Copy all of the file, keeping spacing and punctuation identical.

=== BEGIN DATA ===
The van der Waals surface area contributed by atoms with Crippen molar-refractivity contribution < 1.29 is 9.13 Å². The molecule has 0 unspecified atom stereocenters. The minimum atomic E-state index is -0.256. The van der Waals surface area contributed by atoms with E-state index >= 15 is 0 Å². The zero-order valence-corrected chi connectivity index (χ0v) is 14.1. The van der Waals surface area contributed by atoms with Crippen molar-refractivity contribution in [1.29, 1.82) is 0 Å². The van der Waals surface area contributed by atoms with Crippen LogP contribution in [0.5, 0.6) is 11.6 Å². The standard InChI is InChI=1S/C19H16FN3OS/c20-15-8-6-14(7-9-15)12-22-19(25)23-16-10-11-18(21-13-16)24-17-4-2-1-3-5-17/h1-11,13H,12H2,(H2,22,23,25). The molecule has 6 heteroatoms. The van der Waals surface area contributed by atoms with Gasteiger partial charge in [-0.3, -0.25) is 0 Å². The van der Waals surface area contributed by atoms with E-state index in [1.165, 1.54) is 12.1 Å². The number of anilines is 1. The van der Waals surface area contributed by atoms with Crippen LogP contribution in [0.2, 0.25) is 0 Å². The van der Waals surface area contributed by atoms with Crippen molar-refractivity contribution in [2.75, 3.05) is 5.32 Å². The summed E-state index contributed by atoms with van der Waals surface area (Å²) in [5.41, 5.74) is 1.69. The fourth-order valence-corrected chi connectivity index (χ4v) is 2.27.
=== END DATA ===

The van der Waals surface area contributed by atoms with Crippen molar-refractivity contribution < 1.29 is 9.13 Å². The molecule has 0 unspecified atom stereocenters. The minimum atomic E-state index is -0.256. The van der Waals surface area contributed by atoms with E-state index >= 15 is 0 Å². The zero-order valence-corrected chi connectivity index (χ0v) is 14.1. The van der Waals surface area contributed by atoms with Crippen molar-refractivity contribution in [1.29, 1.82) is 0 Å². The van der Waals surface area contributed by atoms with Crippen LogP contribution in [0.5, 0.6) is 11.6 Å². The standard InChI is InChI=1S/C19H16FN3OS/c20-15-8-6-14(7-9-15)12-22-19(25)23-16-10-11-18(21-13-16)24-17-4-2-1-3-5-17/h1-11,13H,12H2,(H2,22,23,25). The molecule has 6 heteroatoms. The van der Waals surface area contributed by atoms with Gasteiger partial charge in [-0.3, -0.25) is 0 Å². The van der Waals surface area contributed by atoms with E-state index in [1.165, 1.54) is 12.1 Å². The number of anilines is 1. The van der Waals surface area contributed by atoms with Crippen LogP contribution in [0.2, 0.25) is 0 Å². The van der Waals surface area contributed by atoms with Crippen molar-refractivity contribution in [2.75, 3.05) is 5.32 Å². The summed E-state index contributed by atoms with van der Waals surface area (Å²) in [5.41, 5.74) is 1.69. The fourth-order valence-corrected chi connectivity index (χ4v) is 2.27.